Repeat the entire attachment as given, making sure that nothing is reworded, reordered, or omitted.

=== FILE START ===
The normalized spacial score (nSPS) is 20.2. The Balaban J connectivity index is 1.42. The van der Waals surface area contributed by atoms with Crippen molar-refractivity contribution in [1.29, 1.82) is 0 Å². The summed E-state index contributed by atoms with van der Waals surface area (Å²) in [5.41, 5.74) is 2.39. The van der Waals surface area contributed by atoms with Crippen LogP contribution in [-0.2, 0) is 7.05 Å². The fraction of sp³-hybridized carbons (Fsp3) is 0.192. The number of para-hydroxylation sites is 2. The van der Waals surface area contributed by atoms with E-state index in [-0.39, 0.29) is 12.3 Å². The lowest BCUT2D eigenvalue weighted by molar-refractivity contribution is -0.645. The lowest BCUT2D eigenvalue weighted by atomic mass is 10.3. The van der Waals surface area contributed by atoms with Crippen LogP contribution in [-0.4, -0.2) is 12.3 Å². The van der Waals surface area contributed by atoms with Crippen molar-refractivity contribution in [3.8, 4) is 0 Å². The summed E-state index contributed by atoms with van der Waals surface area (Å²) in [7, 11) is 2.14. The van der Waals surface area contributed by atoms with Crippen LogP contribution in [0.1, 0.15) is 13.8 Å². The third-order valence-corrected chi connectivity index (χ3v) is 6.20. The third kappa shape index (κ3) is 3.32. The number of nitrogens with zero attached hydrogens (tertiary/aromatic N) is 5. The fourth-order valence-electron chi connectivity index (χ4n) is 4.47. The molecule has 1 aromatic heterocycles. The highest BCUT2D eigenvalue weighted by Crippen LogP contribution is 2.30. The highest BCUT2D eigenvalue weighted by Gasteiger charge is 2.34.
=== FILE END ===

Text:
The normalized spacial score (nSPS) is 20.2. The Balaban J connectivity index is 1.42. The van der Waals surface area contributed by atoms with Crippen molar-refractivity contribution in [1.29, 1.82) is 0 Å². The summed E-state index contributed by atoms with van der Waals surface area (Å²) in [5.41, 5.74) is 2.39. The van der Waals surface area contributed by atoms with Crippen LogP contribution in [-0.2, 0) is 7.05 Å². The fraction of sp³-hybridized carbons (Fsp3) is 0.192. The number of para-hydroxylation sites is 2. The van der Waals surface area contributed by atoms with E-state index in [-0.39, 0.29) is 12.3 Å². The lowest BCUT2D eigenvalue weighted by molar-refractivity contribution is -0.645. The lowest BCUT2D eigenvalue weighted by atomic mass is 10.3. The van der Waals surface area contributed by atoms with Crippen LogP contribution in [-0.4, -0.2) is 12.3 Å². The van der Waals surface area contributed by atoms with Crippen molar-refractivity contribution in [3.8, 4) is 0 Å². The summed E-state index contributed by atoms with van der Waals surface area (Å²) in [7, 11) is 2.14. The van der Waals surface area contributed by atoms with Crippen LogP contribution in [0.1, 0.15) is 13.8 Å². The third-order valence-corrected chi connectivity index (χ3v) is 6.20. The third kappa shape index (κ3) is 3.32. The number of nitrogens with zero attached hydrogens (tertiary/aromatic N) is 5. The fourth-order valence-electron chi connectivity index (χ4n) is 4.47. The molecule has 1 aromatic heterocycles. The highest BCUT2D eigenvalue weighted by Crippen LogP contribution is 2.30. The highest BCUT2D eigenvalue weighted by Gasteiger charge is 2.34.